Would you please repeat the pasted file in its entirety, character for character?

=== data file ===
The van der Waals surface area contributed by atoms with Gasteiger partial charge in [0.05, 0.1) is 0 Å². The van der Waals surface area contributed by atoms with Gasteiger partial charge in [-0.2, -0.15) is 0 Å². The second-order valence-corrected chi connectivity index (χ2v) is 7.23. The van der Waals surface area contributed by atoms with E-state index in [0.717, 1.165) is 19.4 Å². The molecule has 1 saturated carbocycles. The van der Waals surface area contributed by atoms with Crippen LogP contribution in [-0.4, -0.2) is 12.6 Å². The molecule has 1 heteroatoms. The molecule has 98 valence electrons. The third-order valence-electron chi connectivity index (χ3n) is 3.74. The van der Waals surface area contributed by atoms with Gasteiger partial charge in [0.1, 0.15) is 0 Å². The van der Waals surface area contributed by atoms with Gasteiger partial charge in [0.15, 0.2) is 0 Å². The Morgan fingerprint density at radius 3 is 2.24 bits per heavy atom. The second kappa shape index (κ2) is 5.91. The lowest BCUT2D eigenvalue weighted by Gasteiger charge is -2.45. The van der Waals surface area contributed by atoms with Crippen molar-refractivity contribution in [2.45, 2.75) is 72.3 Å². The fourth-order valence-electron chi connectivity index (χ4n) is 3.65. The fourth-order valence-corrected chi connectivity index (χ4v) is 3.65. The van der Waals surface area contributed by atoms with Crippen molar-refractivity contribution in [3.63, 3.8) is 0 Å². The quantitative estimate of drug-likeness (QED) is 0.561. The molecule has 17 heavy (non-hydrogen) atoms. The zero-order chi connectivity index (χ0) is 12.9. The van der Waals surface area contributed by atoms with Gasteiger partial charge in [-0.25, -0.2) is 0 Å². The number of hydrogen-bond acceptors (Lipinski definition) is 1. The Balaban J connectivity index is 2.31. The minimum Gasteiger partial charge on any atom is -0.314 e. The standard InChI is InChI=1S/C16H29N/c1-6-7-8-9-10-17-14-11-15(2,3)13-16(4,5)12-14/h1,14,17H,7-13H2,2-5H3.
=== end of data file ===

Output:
The van der Waals surface area contributed by atoms with Gasteiger partial charge in [0.05, 0.1) is 0 Å². The van der Waals surface area contributed by atoms with Gasteiger partial charge in [-0.2, -0.15) is 0 Å². The second-order valence-corrected chi connectivity index (χ2v) is 7.23. The van der Waals surface area contributed by atoms with E-state index in [0.717, 1.165) is 19.4 Å². The molecule has 1 saturated carbocycles. The van der Waals surface area contributed by atoms with Crippen LogP contribution in [-0.4, -0.2) is 12.6 Å². The molecule has 1 heteroatoms. The molecule has 98 valence electrons. The third-order valence-electron chi connectivity index (χ3n) is 3.74. The van der Waals surface area contributed by atoms with Gasteiger partial charge in [0.1, 0.15) is 0 Å². The van der Waals surface area contributed by atoms with Gasteiger partial charge in [0.15, 0.2) is 0 Å². The Morgan fingerprint density at radius 3 is 2.24 bits per heavy atom. The second kappa shape index (κ2) is 5.91. The lowest BCUT2D eigenvalue weighted by Gasteiger charge is -2.45. The van der Waals surface area contributed by atoms with Crippen molar-refractivity contribution in [2.45, 2.75) is 72.3 Å². The fourth-order valence-electron chi connectivity index (χ4n) is 3.65. The fourth-order valence-corrected chi connectivity index (χ4v) is 3.65. The van der Waals surface area contributed by atoms with Crippen molar-refractivity contribution in [3.63, 3.8) is 0 Å². The quantitative estimate of drug-likeness (QED) is 0.561. The molecule has 17 heavy (non-hydrogen) atoms. The zero-order chi connectivity index (χ0) is 12.9. The van der Waals surface area contributed by atoms with Gasteiger partial charge in [-0.25, -0.2) is 0 Å². The number of hydrogen-bond acceptors (Lipinski definition) is 1. The Balaban J connectivity index is 2.31. The minimum Gasteiger partial charge on any atom is -0.314 e. The standard InChI is InChI=1S/C16H29N/c1-6-7-8-9-10-17-14-11-15(2,3)13-16(4,5)12-14/h1,14,17H,7-13H2,2-5H3.